Reuters recently published a report entitled: ‘What’s Happening to Our News: An investigation into the likely impact of the digital revolution on the economics of news publishing in the UK‘. In it author Andrew Currah provides an overview of the situation facing UK publishers, and 3 broad suggestions as to ways forward – namely, kitemarks, public support, and digital literacy education.
The kitemark idea seems to have stirred up the most fuss. In the first of a series of email exchanges I asked Currah how he saw this making any difference to consumption of newspapers, and how it could work in practice. This is his response:
Yes, the kitemark idea has triggered quite a response… Unfortunately, as the discussion online suggests, the term has implied to many a top-down, centralised system of certification which would lead to some form of
‘apartheid’ between bloggers and journalists. Continue reading
The Daily Telegraph has more stories submitted to Digg, the social news website, than any other daily newspaper site.
Times Online may be winning at StumbleUpon, but the Telegraph has:
- had more stories submitted to Digg,
- more stories on the front pages of Digg,
- and its most-Digged story has more Diggs than any other newspaper site’s top story.
The graph shows how many pages have been submitted for each site that made the Digg ‘front pages’ (ie proved sufficiently popular).
It’s based on an analysis of newspaper site pages submitted to Digg (which also suggests that the reason for the success of the Telegraph and Mail is that their users are more likely to Digg than those of other newspaper sites).
This week’s Something for the Weekend tool review continues the Twitter theme with a simple tool which helps bridge the Twitter-blog divide.
If you’ve ever posted a question on Twitter and followed it up with a blog post discussing the responses, you’ll have probably been frustrated by the inability to present those responses in the blog post – you either have to link to each one, or copy and paste them from Twitter Search (which means ugly table-based HTML and irrelevant messages, newest-first).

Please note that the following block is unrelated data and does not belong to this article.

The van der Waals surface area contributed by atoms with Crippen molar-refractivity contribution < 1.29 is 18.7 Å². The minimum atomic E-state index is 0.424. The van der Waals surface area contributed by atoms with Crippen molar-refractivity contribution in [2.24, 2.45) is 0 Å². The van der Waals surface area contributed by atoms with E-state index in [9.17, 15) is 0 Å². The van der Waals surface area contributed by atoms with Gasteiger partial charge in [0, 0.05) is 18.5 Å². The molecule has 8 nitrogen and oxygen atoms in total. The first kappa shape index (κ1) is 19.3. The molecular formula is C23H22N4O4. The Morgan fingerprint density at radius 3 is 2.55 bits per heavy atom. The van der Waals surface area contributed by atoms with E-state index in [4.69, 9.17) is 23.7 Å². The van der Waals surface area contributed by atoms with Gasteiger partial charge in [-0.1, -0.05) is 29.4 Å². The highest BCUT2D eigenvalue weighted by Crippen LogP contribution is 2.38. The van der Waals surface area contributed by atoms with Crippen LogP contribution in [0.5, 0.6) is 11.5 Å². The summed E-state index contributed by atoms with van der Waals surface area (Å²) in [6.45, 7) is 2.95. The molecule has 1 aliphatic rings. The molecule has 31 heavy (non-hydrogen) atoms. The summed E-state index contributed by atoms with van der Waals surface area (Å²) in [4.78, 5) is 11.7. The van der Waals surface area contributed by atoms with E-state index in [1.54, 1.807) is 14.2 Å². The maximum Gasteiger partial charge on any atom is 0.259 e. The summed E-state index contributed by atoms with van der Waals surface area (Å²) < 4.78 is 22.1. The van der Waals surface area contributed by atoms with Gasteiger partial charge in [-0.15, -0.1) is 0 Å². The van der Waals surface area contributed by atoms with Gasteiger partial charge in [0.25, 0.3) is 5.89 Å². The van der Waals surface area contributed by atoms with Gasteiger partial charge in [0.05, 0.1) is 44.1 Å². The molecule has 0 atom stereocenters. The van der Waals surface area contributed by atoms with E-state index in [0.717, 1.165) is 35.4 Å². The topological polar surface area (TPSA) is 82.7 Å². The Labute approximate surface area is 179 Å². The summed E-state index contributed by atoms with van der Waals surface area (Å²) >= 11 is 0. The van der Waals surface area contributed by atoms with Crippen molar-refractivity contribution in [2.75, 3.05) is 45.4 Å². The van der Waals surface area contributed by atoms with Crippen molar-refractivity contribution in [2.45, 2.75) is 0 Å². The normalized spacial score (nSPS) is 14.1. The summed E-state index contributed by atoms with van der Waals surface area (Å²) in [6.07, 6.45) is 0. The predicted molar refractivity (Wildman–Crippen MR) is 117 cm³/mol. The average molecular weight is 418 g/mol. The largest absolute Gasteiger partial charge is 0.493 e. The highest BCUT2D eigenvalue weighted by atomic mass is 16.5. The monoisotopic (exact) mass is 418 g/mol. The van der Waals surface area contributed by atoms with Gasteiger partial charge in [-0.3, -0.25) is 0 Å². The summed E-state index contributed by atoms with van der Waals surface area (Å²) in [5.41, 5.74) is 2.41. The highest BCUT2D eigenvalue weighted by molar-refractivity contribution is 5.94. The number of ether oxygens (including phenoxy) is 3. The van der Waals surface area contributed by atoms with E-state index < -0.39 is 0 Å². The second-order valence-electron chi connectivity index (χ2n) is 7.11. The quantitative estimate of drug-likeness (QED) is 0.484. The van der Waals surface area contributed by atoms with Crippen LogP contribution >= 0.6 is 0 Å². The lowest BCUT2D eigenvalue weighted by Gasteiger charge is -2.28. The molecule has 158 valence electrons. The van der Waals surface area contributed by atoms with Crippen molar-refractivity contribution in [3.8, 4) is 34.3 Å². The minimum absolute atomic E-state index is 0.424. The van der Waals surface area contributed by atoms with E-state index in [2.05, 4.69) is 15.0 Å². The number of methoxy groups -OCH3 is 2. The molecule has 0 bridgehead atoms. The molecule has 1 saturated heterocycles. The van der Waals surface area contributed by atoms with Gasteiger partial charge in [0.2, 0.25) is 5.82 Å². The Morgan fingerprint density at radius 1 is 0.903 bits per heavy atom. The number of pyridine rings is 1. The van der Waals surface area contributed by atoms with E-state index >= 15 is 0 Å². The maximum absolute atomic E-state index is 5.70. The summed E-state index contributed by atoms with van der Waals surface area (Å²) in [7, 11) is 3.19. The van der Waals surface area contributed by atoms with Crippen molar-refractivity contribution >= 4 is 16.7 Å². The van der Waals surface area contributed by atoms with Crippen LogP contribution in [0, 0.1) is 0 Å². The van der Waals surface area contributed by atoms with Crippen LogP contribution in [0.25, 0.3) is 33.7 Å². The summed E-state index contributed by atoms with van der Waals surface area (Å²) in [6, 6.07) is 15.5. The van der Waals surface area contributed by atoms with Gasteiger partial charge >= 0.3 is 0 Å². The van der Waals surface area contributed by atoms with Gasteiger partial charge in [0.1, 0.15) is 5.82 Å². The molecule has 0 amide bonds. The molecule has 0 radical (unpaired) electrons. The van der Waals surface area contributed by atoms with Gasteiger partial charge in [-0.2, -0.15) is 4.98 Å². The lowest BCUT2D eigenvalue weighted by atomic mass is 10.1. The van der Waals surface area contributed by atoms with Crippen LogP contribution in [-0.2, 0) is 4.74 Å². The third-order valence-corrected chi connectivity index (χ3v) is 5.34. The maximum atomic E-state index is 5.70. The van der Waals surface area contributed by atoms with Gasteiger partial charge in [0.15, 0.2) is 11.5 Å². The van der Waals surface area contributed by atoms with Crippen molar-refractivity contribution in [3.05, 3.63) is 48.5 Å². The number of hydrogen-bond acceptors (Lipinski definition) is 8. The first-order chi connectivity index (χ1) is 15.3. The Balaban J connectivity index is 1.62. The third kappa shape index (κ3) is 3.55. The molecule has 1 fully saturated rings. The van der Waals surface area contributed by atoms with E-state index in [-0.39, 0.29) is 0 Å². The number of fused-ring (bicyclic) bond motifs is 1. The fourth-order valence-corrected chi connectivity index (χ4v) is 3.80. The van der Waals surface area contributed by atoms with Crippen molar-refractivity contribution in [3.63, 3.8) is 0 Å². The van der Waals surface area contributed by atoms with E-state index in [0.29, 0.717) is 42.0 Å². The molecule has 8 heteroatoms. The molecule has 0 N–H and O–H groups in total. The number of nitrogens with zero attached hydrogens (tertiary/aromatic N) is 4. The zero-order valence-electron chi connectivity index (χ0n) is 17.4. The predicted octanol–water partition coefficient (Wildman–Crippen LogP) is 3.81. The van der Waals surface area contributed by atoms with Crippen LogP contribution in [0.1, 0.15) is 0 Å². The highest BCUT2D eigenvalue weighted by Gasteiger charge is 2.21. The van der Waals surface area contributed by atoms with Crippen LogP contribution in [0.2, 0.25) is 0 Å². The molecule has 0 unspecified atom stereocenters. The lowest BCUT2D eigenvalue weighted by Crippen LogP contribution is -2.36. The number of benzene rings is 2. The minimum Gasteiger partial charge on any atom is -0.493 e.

Twickie is a cute solution to that problem. You log on with your Twitter username and password, browse through your recent tweets to find the question you posted, and click on ‘Get @s‘ to see the replies ordered oldest- or newest-first. Continue reading
All self-respecting newspaper sites have share and social-bookmarking functionality, such as links to Digg, Reddit, Fark etc.
But if the results of StumbleUpon are typical then:
- Times Online is miles ahead of its rivals when it comes to users sharing / bookmarking its pages.
- The FT has a lot of work to do.
- Adding icons for an individual service makes no difference to how often users submit a given page.
Another question answered by the Twittersphere – if you know of any other examples let me know: Continue reading
As this post goes live I will be speaking on BBC Radio WM’s Breakfast Show, talking about the UK media’s current obsession: Twitter. Having sighed loudly at a number of recent pieces of media coverage that focused on the celebrity angle and/or the mundane nature of the service, I could hardly say no. But I wanted to do something different – I wanted to demonstrate the usefulness of Twitter very clearly in the way I phrased my responses.
So I turned to Twitter.
First, I asked for help in fielding the inevitable focus on celebrities and triviality, and received some great one-liners, including: Continue reading